Letters to Gil

By Malik Al Nasir

‘A searing, triumphant story. A testament to the tenacity of the human spirit as well as a beautiful ode to an iconic figure’ IRENOSEN OKOJIE

Letters to Gil is Malik Al Nasir’s profound coming of age memoir – the story of surviving physical and racial abuse and discovering a new sense of self-worth under the wing of the great artist, poet and civil rights activist Gil Scott-Heron.

Born in Liverpool, Malik was taken into care at the age of nine after his seafaring father became paralysed. He would spend his adolescence in a system that proved violent, neglectful, exploitative, traumatising and mired in abuse. Aged eighteen, he emerged semi-literate, penniless with no connections or sense of where he was going – until a chance meeting with Gil Scott-Heron.

Letters to Gil will tell the story of Malik’s empowerment and awakening while mentored by Gil, from his introduction to the legacy of Black history to the development of his voice through poetry and music. Written with lyricism and power, it is a frank and moving memoir, highlighting how institutional racism can debilitate and disadvantage a child, as well as how mentoring, creativity, self-expression and solidarity helped him to uncover his potential.

Format: ebook
Release Date: 02 Sep 2021
Pages: None
ISBN: 978-0-00-846445-5
Malik Al Nasir is an author, performance poet and filmmaker from Liverpool. He has produced and appeared in several documentaries with Gil Scott-Heron, The Last Poets, Benjamin Zephaniah, Public Enemy, and many other luminaries.Having been taken into care at the age of 9, Malik suffered racism and brutality at the hands of care staff until he was released at age 18, destitute and semi-literate. In 1984 a chance meeting with activist and poet Gil Scott-Heron changed his life, and Malik went on to obtain Bachelors and Masters degrees.Malik started tracing his roots back through slavery over a 15 year period and his pioneering research has been recognised by Sir Hilary Beckles (Chair CARICOM Commission for slavery reparations), historian David Olusoga, and The University of Cambridge, where Malik started a PhD in history in 2020 with a full scholarship.Malik’s first book was a collection of poems published in 2004 entitled Ordinary Guy under his former name Mark T. Watson.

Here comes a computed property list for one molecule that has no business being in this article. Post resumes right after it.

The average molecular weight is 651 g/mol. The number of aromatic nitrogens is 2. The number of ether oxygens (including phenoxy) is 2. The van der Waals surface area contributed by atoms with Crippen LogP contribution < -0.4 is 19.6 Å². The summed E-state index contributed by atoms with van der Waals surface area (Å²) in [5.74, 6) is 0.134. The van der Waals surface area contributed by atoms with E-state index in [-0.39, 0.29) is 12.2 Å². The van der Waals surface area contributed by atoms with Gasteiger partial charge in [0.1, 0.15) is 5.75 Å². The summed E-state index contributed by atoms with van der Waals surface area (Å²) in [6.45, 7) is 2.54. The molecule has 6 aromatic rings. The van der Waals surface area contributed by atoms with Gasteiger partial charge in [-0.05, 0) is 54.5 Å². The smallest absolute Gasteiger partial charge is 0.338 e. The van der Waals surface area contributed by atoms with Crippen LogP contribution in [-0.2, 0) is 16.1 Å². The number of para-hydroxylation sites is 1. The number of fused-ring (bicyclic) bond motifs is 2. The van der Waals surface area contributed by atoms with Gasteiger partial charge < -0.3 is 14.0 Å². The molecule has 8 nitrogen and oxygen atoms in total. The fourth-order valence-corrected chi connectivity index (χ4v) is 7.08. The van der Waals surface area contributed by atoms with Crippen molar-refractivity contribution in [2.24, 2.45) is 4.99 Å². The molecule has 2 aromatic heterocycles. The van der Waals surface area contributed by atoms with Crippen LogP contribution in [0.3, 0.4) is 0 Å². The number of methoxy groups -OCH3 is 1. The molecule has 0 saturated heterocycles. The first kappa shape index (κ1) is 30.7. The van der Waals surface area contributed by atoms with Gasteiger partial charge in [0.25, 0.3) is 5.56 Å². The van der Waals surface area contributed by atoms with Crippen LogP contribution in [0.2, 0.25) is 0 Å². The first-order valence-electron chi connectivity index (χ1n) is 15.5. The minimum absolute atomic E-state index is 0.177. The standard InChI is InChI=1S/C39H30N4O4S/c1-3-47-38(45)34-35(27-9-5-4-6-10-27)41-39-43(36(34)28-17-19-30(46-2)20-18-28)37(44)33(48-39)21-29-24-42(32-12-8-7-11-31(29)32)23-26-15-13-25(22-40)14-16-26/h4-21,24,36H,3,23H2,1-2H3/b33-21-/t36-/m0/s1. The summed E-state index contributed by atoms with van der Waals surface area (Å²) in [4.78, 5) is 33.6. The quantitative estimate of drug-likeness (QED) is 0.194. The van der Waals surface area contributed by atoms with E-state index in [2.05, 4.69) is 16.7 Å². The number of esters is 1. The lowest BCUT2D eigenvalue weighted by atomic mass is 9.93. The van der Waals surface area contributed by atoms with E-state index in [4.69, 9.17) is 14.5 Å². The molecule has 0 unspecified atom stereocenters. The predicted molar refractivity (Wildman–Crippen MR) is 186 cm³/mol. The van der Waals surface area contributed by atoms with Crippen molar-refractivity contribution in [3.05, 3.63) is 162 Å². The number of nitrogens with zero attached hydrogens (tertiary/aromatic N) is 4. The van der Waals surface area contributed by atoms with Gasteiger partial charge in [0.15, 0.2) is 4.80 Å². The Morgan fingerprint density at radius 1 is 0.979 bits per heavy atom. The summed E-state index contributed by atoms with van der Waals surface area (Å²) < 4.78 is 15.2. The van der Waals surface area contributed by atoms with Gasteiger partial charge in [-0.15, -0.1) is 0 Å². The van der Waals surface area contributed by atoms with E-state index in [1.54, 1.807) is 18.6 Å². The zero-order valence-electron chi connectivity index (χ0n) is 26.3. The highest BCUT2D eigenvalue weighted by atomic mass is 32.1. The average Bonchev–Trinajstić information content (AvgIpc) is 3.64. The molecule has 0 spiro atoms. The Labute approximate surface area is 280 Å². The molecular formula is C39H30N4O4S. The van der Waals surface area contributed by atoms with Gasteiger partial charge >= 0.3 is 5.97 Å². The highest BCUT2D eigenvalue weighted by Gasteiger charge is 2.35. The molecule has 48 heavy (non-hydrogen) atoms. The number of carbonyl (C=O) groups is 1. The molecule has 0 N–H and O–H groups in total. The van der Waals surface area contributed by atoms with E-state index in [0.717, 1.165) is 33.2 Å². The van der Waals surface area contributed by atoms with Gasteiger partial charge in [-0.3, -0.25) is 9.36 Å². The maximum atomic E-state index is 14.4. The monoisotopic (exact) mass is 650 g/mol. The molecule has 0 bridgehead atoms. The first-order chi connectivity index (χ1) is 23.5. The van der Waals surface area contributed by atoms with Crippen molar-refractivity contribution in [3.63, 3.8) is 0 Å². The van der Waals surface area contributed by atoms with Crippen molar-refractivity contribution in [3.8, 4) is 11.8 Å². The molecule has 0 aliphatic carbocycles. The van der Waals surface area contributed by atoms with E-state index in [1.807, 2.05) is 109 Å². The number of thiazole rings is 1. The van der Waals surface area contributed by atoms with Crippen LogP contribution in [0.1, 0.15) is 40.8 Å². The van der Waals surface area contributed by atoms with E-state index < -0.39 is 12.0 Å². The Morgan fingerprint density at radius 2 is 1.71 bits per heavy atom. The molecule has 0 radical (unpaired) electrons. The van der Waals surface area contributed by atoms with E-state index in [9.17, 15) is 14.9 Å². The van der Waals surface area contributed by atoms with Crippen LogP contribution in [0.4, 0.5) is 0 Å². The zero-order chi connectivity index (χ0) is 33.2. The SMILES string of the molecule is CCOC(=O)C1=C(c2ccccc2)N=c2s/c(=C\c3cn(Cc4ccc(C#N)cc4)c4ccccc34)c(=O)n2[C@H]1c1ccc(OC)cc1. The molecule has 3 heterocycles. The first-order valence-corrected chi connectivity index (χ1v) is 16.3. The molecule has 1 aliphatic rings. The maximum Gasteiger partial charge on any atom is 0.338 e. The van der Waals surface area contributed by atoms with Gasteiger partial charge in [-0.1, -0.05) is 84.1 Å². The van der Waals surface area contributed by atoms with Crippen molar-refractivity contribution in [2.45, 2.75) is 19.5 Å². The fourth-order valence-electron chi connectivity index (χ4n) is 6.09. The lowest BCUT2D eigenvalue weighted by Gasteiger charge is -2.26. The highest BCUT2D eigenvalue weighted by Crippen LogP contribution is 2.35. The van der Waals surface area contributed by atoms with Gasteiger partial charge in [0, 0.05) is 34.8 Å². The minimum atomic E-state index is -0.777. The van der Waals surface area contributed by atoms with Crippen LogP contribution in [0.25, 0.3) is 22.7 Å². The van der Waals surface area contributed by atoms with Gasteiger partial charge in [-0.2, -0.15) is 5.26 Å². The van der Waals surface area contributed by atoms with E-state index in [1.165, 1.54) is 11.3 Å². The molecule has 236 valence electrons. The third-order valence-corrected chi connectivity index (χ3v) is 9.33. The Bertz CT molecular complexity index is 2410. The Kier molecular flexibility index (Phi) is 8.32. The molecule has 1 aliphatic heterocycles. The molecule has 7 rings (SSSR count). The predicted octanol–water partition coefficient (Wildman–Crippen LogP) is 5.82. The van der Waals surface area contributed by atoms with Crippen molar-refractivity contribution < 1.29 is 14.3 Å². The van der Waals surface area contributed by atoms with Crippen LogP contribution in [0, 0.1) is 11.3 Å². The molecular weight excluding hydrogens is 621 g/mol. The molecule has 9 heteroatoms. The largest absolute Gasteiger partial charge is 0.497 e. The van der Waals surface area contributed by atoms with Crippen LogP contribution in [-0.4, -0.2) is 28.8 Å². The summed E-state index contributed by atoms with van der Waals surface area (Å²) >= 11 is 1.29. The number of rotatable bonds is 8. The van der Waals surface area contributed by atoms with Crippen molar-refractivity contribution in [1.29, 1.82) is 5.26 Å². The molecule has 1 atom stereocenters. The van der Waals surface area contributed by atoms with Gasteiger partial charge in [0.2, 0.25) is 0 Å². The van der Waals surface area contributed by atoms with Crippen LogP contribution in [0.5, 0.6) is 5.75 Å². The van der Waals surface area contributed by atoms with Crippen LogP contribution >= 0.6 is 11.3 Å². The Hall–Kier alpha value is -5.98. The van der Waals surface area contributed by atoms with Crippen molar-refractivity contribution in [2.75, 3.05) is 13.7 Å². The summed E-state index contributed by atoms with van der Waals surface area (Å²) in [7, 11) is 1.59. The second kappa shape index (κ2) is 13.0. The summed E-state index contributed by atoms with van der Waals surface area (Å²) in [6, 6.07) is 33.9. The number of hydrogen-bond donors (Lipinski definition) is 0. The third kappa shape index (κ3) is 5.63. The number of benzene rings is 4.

‘A searing, triumphant story. A testament to the tenacity of the human spirit as well as a beautiful ode to an iconic figure’Irenosen Okojie -

‘An incredible story, one that will have you jaw-dropped in disbelief at the cruelty meted out to Malik as a boy but also uplifted by his courageous, irrepressible exuberance, by his determination to defy the shitty hand he was dealt after he was put into the care system. And at the centre of this remarkable story stands the towering figure of Gil Scott-Heron …This is an intensely powerful and vivid memoir … When a book like Letters to Gil comes along, you are reminded of how indomitable the human spirit can be and how light can emerge from darkness, and joy from pain’Jamie Byng -

‘Letters to Gil [is] part of a growing corpus of Black British memoir that confronts difficult subjects … It is also a tribute to artists who blend creative expression with fearless political commentary, such as the hip-hop artists Mos Def, Nas and the members of Public Enemy. With this brave memoir, Al Nasir can be counted among them’TLS -

‘So compelling … Given the magnetism that he clearly displays I only hope that he will find time to be a new leader for the UK jazz movement … Voices such as his are certainly needed. His story is a wake-up call’Marlbank -

‘Tells the story of his life - including his brutal treatment in care homes as a child -and his friendship with the musician-poet [Gil Scott-Heron]. His candid, eye-opening story includes a joyously uplifting tale of the time he accompanied Scott-Heron to meet Stevie Wonder’Independent, Books of the Month -

‘A harrowing yet ultimately heartening memoir, Letters to Gil transcends the purely personal to make an important contribution to the burgeoning science of public history, championed by the likes of David Olusoga’London Jazz News -

”'Get this book and read it… Superb” - The Grooved Review